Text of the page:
The usages in Job are linked to circumstances as well; circumstances in which one may not be in the right state of mind, and thus improperly bless God for that which one should not.

One time when this wrong state of mind is likely to occur is when one is celebrating, especially if alcohol is included (but not necessarily so). In Job 1:5, we find that it was after Job's children's times of feasting that he would offer intercessory sacrifice for them, as during that time they might have "sinned" and offered a misplaced blessing to God for that sin. Not to be too graphic here in illustrating, but how many people have attended parties, got drunk, done things they should not have with one another, and in their hearts thanked God for the "good time" they had, when that "good time" was filled with sin? That, I believe, is the image Job 1:5 is intended to evoke, causing Job to feel the need to sanctify his children again to God, giving sacrifice to cover any sin they may have done, and done thinking it was God's blessing to them.

In like manner, but a distinctly different situation, in Job 1:11 and 2:5 Satan is saying that the calamity God allows in Job's life will bring about circumstances in which Job will praise God "to his face" for things Job should not praise God for.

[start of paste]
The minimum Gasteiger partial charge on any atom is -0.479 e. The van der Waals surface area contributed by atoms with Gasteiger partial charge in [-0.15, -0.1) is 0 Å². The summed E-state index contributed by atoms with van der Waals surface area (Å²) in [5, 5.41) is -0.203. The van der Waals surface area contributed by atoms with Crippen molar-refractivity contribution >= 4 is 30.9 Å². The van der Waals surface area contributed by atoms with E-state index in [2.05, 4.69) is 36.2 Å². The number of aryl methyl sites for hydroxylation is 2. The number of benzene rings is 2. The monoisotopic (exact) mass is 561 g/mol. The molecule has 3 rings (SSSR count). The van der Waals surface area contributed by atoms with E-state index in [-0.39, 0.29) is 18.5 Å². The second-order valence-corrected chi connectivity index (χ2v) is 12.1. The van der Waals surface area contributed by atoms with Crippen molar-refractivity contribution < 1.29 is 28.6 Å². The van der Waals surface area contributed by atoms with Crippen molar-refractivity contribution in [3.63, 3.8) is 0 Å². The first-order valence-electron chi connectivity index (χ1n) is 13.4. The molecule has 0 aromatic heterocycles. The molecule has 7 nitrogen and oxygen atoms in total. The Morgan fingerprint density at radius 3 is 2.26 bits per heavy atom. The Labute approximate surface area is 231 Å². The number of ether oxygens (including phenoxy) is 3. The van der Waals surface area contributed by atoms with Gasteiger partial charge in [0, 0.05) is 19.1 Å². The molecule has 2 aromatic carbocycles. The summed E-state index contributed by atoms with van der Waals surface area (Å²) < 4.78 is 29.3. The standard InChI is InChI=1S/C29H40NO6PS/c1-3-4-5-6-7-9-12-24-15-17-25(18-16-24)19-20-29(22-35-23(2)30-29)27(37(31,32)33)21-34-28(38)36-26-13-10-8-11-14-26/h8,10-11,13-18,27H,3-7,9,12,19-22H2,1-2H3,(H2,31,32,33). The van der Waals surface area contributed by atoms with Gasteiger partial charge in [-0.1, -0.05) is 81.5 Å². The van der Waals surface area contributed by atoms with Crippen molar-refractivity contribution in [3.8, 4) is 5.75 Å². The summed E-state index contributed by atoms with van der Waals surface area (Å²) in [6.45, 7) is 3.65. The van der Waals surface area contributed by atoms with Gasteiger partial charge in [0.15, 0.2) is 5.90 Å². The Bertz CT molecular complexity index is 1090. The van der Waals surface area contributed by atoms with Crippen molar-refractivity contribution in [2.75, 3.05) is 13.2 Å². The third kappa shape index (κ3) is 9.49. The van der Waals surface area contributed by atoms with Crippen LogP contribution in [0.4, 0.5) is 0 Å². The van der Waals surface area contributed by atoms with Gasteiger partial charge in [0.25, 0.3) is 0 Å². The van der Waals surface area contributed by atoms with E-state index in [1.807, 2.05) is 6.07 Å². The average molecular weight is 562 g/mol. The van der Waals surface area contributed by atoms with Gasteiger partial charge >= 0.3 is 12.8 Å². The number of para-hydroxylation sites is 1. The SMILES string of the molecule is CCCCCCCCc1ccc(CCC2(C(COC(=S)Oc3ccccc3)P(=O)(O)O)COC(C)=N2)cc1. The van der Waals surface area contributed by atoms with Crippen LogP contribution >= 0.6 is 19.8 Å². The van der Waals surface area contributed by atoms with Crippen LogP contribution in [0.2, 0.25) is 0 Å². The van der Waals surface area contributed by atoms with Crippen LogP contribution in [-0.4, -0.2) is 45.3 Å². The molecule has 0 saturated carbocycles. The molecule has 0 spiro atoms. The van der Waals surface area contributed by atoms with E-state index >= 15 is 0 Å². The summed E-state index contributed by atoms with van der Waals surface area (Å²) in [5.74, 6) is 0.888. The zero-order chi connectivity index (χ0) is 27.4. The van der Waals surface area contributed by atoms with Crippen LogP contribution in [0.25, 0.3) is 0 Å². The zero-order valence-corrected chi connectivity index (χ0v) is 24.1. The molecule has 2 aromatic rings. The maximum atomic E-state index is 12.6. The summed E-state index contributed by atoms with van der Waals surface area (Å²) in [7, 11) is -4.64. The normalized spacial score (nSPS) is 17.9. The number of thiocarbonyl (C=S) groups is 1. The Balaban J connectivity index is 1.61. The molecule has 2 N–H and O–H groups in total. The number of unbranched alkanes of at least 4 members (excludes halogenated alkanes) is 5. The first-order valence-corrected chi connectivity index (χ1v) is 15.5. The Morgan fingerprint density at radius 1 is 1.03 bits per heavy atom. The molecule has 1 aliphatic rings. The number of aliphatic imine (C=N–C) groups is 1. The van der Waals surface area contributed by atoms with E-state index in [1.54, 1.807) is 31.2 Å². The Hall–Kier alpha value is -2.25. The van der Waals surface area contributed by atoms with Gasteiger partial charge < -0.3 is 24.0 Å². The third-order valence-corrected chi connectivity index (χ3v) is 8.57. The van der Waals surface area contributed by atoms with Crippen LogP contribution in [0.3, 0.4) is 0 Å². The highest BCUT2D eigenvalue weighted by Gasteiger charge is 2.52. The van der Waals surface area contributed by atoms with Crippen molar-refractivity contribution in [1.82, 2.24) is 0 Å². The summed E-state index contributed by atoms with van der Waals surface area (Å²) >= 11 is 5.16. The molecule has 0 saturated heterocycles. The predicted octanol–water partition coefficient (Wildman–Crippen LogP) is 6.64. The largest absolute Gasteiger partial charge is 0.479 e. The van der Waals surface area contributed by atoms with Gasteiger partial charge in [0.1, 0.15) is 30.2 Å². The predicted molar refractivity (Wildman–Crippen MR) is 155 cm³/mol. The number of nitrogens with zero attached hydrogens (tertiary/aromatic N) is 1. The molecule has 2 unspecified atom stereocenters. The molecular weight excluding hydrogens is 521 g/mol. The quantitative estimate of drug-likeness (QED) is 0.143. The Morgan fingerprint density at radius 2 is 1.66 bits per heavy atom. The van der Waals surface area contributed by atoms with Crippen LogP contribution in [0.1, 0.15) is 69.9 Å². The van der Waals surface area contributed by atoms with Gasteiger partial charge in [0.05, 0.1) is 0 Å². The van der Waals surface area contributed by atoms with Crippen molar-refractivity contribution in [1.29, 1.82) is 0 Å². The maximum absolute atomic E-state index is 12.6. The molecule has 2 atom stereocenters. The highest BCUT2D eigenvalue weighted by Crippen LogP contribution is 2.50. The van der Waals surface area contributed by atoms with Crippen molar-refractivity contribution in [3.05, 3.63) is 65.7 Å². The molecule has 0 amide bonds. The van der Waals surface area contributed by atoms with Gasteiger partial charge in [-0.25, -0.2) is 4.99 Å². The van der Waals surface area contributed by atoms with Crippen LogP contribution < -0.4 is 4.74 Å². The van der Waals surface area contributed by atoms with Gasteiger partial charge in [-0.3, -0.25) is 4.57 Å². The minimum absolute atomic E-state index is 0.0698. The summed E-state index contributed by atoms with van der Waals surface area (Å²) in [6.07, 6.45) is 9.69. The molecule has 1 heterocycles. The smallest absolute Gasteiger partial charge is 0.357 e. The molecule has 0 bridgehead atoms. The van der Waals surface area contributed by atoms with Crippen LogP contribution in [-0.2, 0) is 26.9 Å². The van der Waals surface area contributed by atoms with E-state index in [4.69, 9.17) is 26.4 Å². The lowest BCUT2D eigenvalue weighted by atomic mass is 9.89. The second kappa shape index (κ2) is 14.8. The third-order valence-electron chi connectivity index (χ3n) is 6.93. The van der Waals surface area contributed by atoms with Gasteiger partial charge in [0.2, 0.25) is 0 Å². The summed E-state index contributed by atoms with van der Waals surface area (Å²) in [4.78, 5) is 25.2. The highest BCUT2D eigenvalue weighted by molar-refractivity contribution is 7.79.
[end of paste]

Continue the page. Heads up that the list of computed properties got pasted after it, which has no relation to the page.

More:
Perhaps Satan believes Job will sarcastically react: "Thanks, God, for wiping out my possessions and my children, and thanks, God, for such wonderful health you have granted me with these boils...." This seems to be the essence of what Job's wife is encouraging him to do in 2:9.

Or, if not sarcastically, improperly otherwise, like Job praising God for the judgment brought upon him, though he was righteous in God's eyes (so Job 1:1), and thus praising God for apparently judging righteousness, which reflects poorly on God's character. This seems to be precisely in part the error Job's friends make—they did not speak right about God's ways (42:7), failing to recognize that Job was righteous and not deserving of such things based upon anything Job had specifically done.

How did Job really respond? Not as Satan intended. After the first incident, we learn Job "blessed" God's name (1:21) and "did not sin nor charge God with wrong" (1:22), and after the second, that "In all this Job did not sin with his lips" (2:10).